Following this reasoning through, Buffett is dismissive of the value of an earnings before interest, taxes, depreciation, and amortization (EBITDA) number as the numerator in the perpetuity formula for valuation, that is to say the annual cash flow from the business without depreciation or net income with depreciation divided by the applicable cost of capital as denominator stated as a percentage rate. I have utilized this definition before in a prior article ("What is your practice really worth?" July 11, 2012) as the formula:
V = Cj ÷ r
- V is the value of a dental practice.
- j is the date of the valuation (2014).
- C is the net income for that year.
- r is the cost of capital.
Cost of capital hinges on which industry rate to use. In "Useful Data Sets" from the Stern School of Business at New York University, 100 industries and 7,000 companies are listed.
The two cost of capital rates that are worthy of being examined are healthcare services at 6.77% and public/private equity at 9.46%.1
It is indifferent which to use with the knowledge that the lower the cost of capital rate the higher the valuation. This is because a lesser interest rate (or lower expectation or return on investment by the investor) is being charged against the available cash flow in the lower rate, and a higher charge is in effect with the higher rate. Prudence would argue the higher rate for a more conservative valuation. The fact that on moving from a single practice to a dental practice management company and multifacility dental practices private equity is clearly the outlet of choice for a seller to find a buyer reinforces this choice of the higher cost of capital rate.
Method 2 evaluates practice No. 5 as $6 million x 6% = $360,000 ÷ 9.46% = $3.8 million.
Note: The reader is invited to change the net income and EBITDA margins in the illustration that followed analysis and valuation of practice No.5. The higher the margins move, the more likely that positive and not negative multipliers will be achieved with a valuation number outstripping prior year revenues. 6% and 12% net income and EBITDA margins are too low as indicators of performance for a positive multiplier to result. Try 15% and 21% -- the margins for net income and EBITDA I use in my white paper ("Standardizing the financial reporting of dental practices," January 29, 2013) and watch positive multipliers emerge for the valuation methods with the exception of method 1, which may reach 1.0 but no higher, and methods 4b and 4c in which Medicaid accounts for half or all of a practice's revenues.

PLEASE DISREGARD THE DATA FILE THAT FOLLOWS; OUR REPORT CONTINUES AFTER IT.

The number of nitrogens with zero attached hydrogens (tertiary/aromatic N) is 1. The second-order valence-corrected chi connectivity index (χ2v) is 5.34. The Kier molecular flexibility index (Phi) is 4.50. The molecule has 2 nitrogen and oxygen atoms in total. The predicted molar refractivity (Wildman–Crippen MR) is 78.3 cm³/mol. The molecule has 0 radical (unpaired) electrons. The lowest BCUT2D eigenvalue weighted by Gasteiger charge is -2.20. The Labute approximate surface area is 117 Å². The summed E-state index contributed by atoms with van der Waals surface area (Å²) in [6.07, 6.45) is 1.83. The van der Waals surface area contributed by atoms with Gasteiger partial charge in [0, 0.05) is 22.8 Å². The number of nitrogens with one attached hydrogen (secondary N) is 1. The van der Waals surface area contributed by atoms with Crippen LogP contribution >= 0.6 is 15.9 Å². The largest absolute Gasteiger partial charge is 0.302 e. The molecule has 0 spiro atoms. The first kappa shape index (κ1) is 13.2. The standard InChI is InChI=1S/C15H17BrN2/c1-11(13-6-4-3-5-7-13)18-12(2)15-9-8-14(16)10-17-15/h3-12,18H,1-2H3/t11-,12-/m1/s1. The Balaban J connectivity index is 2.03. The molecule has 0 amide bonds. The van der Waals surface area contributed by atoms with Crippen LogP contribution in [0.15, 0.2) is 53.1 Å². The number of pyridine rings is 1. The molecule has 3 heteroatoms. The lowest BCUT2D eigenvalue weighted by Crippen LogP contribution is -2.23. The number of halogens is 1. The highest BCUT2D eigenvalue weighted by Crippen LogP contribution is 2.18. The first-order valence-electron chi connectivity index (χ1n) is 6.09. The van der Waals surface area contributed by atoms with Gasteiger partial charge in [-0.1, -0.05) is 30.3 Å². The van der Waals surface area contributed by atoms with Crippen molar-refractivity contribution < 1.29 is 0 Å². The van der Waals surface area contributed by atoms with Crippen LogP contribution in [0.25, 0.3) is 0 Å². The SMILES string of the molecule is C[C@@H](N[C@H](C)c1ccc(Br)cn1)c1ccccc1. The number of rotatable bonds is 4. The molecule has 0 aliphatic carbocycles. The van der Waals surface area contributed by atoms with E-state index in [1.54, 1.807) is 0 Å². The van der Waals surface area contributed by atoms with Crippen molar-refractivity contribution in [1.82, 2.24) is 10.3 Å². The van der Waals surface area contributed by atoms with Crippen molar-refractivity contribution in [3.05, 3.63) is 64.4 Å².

Some readers may be unfamiliar with the abbreviated perpetuity formula used herein, being more familiar with the discounted cash flow or present value formula:
Where "C" stands for either EBITDA or net income," j" is the date of valuation, "r" is the cost of capital, and "n" is the number of years quantified. However, when "C" is the same number every year -- which is what repeatable means -- this formula mathematically reduces itself to the perpetuity formula:
V = Cj ÷ r
Thomas Climo, PhD, is a professor emeritus of accounting and finance at a major university in the U.K. He has published extensively about the importance of modern managerial and financial decision-making for dentistry. He is a consultant to corporate and solo practitioner dental practice management companies in the states of Arizona, California, Connecticut, Nevada, New Hampshire, New York, and Massachusetts. He can be reached by email at email@example.com or by telephone at 702-578-2757.
The comments and observations expressed herein do not necessarily reflect the opinions of DrBicuspid.com, nor should they be construed as an endorsement or admonishment of any particular idea, vendor, or organization.
1 Sometime after January 1, 2014, this dataset (from the Stern School of Business at New York University) moved from data collected by "Value Line," which had the private equity sector to data collected by "Cap+ IQ," which does not. To review an analysis when the Stern School dataset employed "Value Line," see my article, "Dental Industry outlook brightens as cost of capital falls in 2014," January 27, 2014.